Her experience informs her perspective. Before joining Habitat in 2006, Oberle spent seven years on the staff of one of several community organizations working to address crime and drug issues in the Boston Thurmond neighborhood of Winston-Salem, North Carolina. “Once I came to Habitat, it was apparent that if you could address that one last piece in a neighborhood — of making sure that there was quality housing and making sure people had an opportunity to feel safe in their neighborhoods — then that really was the final piece of neighborhood revitalization,” she says.
Shortly after Oberle’s arrival, Habitat Forsyth built 27 houses on the edge of the Boston Thurmond neighborhood, where once there had been crumbling and crime-ridden housing projects. As part of its revitalization push, the city had cleared the land to make way for new, quality low-income homes, zoning some lots for nonprofit builders like Habitat.
As work progressed, it became evident that much also needed to be done to save the existing homes along nearby North Cherry Street and the adjacent blocks. Also in disrepair were Boston Thurmond’s unique “Y-stair” apartment buildings, named after the shape of the exterior stairs at the front. Designed by a local African-American architect, the buildings were a pivotal factor in getting the neighborhood on the National Register of Historic Places. However, Boston Thurmond’s architectural make-up and historic status meant it was more than Habitat could handle alone.
The affiliate began talks with the city and the state historical preservation office, at the same time finding private developers who would partner on a revitalization project that included the preservation of the Y-stair apartment buildings. By 2010, Habitat Forsyth had built 16 new homes on Cherry Street, and many more houses in the neighborhood had been rehabbed. Landscaping and lighting projects added to the appeal and safety of the area, and a neighborhood watch began. Crime and drug activity declined significantly.
After Habitat and the city began to focus on the neighborhood, “you would not recognize it if you’d moved away and came back,” says lifelong resident Patricia Caldwell. “You’d be totally surprised at the improvements!” Last fall, volunteers helped repaint Caldwell’s house, repair her crumbling chimney, and clean and reattach her gutters.
Over Labor Day weekend, neighbors and volunteers worked on home repairs, winterization and clean-up projects in Boston Thurmond. “We used this as an opportunity to talk to people about the shift from new construction to a neighborhood revitalization approach,” says Kelly Mitter, Habitat Forsyth’s neighborhood revitalization coordinator. Teams also refurbished a community garden and poured concrete for a walkway and outdoor teaching stations at Kimberley Park Elementary School.
School principal Dr. Amber Baker has been a valuable Habitat ally and now sits on the affiliate’s board of directors. Baker has encouraged residents to attend community meetings and join Habitat Forsyth’s efforts. She’s been at the school for five years and remembers how depressed the area was when she arrived. Now, she has seen the decrease in crime and loves that more of her students walk to school. She’s even considering a move to the neighborhood herself. Habitat’s work, she says, is “rebuilding a sense of community.”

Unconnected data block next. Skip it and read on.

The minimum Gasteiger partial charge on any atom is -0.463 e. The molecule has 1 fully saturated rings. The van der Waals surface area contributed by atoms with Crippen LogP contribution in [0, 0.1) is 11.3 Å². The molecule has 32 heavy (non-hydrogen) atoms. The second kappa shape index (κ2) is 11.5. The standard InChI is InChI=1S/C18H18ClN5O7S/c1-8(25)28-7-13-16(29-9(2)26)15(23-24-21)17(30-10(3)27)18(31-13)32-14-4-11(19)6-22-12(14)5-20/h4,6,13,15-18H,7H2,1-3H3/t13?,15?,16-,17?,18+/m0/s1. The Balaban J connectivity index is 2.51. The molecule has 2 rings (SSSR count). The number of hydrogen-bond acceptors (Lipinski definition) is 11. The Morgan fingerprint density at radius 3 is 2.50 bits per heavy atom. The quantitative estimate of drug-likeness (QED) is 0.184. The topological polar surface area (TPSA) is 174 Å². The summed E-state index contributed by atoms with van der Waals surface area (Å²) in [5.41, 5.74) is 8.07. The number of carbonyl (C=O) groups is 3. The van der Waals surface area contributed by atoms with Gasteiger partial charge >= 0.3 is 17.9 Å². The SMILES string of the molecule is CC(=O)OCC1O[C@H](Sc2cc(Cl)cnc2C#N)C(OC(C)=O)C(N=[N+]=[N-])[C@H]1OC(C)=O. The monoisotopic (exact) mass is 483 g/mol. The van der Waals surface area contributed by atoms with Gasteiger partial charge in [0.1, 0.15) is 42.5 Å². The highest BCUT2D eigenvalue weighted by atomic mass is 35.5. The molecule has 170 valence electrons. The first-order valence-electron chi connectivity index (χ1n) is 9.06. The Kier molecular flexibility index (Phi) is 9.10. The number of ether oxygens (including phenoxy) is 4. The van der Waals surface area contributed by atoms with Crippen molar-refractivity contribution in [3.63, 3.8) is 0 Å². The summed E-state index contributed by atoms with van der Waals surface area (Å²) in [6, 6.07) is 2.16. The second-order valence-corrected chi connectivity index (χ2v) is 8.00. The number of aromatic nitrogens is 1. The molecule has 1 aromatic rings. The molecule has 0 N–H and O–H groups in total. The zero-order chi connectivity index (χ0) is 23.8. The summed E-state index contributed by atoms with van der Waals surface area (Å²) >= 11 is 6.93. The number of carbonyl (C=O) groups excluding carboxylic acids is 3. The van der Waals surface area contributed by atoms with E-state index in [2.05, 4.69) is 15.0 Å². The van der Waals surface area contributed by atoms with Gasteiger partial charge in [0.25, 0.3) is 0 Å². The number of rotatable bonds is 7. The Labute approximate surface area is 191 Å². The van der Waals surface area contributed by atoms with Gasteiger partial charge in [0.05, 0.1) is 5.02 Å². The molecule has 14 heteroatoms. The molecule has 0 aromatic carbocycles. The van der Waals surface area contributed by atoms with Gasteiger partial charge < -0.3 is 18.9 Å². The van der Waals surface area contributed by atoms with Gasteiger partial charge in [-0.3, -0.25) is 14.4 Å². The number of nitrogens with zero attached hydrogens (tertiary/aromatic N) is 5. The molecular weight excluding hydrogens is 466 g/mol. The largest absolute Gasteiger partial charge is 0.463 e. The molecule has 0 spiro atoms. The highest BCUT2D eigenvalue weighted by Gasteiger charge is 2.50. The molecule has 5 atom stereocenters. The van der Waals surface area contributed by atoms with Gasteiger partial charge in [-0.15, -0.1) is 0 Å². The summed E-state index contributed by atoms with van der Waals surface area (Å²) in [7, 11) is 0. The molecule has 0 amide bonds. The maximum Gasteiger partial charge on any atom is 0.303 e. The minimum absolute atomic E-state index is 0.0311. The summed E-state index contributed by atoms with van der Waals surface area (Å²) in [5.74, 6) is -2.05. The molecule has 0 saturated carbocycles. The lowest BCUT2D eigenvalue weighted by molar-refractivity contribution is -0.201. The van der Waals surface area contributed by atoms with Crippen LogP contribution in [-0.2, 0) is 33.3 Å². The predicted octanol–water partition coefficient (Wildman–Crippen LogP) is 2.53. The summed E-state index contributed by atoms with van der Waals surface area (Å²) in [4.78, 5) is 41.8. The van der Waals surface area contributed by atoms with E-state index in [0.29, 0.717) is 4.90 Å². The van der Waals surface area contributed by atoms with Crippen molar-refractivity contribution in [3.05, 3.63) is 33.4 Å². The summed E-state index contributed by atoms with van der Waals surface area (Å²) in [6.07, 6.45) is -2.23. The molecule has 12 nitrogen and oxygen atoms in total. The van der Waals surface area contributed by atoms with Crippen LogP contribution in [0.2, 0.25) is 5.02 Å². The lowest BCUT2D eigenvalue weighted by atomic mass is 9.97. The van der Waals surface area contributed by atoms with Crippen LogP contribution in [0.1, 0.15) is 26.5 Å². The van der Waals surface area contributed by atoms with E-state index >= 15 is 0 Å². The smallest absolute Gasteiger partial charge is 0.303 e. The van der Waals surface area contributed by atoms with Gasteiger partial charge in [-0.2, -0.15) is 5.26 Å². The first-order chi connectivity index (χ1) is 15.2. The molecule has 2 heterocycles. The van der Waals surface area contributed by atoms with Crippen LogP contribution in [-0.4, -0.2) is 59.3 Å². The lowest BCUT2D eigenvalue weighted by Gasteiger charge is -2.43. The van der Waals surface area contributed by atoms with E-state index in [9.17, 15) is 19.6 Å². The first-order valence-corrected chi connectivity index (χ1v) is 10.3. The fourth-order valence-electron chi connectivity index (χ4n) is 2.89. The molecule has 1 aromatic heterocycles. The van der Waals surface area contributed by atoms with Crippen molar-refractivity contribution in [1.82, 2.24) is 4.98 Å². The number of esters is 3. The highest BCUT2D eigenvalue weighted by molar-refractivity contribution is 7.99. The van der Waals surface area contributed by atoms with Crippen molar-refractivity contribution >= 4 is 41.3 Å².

In an area where so many families have lived for generations and for which even those who have moved on to other places still harbor a strong connection, community support is important. “I was amazed when we’d be out there just starting, working on foundations of houses and different things, people would stop and say, ‘We’re really glad that you’re here,’” Oberle recalls. “I think that was a really important message for us to hear and to protect that trust that people had that we would be doing good things and the right things.”
I wanted to live in this area because I felt like I was a part of a bigger dream to make Cherry Street a ‘neighborhood’ again. -Shelby Powell
Among those good and right things is Habitat Forsyth’s work to create connections and a sense of community among the neighborhood’s residents — those who have been there for generations, those more recently arrived and those soon moving in. Patricia Caldwell and other community leaders are forming a new neighborhood association. To aid those efforts, Habitat Forsyth has partnered with nonprofit Neighbors for Better Neighborhoods and is helping to organize clean-up days and neighborhood projects.
Shelby Powell, who moved into her Habitat home on Cherry Street in 2009, can see change happening with “the entire area coming together and taking pride in our community.” Though she was unfamiliar with the area prior to partnering with Habitat, the community enthusiasm drew her in. “I wanted to live in this area because I felt like I was part of a bigger dream to make Cherry Street a ‘neighborhood’ again,” she says.
Oberle estimates that new construction and home repair projects in Boston Thurmond will continue for three to four more years. She hopes that Habitat Forsyth’s work will inspire the urban revitalization work of other developers and Habitat affiliates. “It’s not going to happen in one building cycle, it’s not going to happen in two or three building cycles, and it’s very complex work,” she says. “All too often people say, ‘Why should we bother?’ Well, you bother because its story and its future really impact everyone in the whole community.
“I get on a soap box,” she adds, “but I really believe that.”